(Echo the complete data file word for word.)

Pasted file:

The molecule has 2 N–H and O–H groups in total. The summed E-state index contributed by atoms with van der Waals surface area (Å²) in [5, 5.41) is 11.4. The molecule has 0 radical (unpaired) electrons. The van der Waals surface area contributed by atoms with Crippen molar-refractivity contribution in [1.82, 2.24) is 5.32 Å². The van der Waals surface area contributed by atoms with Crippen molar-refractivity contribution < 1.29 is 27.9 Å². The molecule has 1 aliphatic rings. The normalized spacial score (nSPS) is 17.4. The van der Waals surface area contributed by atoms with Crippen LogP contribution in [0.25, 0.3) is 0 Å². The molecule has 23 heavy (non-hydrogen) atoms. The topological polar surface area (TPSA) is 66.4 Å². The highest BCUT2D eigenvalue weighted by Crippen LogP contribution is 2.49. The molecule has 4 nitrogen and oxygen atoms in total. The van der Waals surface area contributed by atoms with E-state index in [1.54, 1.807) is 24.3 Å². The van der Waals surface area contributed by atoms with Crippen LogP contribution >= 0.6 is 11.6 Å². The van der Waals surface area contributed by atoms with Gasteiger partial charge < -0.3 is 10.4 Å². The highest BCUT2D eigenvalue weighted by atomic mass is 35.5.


The molecule has 2 N–H and O–H groups in total. The summed E-state index contributed by atoms with van der Waals surface area (Å²) in [5, 5.41) is 11.4. The molecule has 0 radical (unpaired) electrons. The van der Waals surface area contributed by atoms with Crippen molar-refractivity contribution in [1.82, 2.24) is 5.32 Å². The van der Waals surface area contributed by atoms with Crippen molar-refractivity contribution < 1.29 is 27.9 Å². The molecule has 1 aliphatic rings. The normalized spacial score (nSPS) is 17.4. The van der Waals surface area contributed by atoms with Crippen LogP contribution in [0.25, 0.3) is 0 Å². The molecule has 23 heavy (non-hydrogen) atoms. The topological polar surface area (TPSA) is 66.4 Å². The highest BCUT2D eigenvalue weighted by Crippen LogP contribution is 2.49. The molecule has 4 nitrogen and oxygen atoms in total. The van der Waals surface area contributed by atoms with E-state index in [1.54, 1.807) is 24.3 Å². The van der Waals surface area contributed by atoms with Crippen LogP contribution >= 0.6 is 11.6 Å². The van der Waals surface area contributed by atoms with Gasteiger partial charge < -0.3 is 10.4 Å². The highest BCUT2D eigenvalue weighted by atomic mass is 35.5.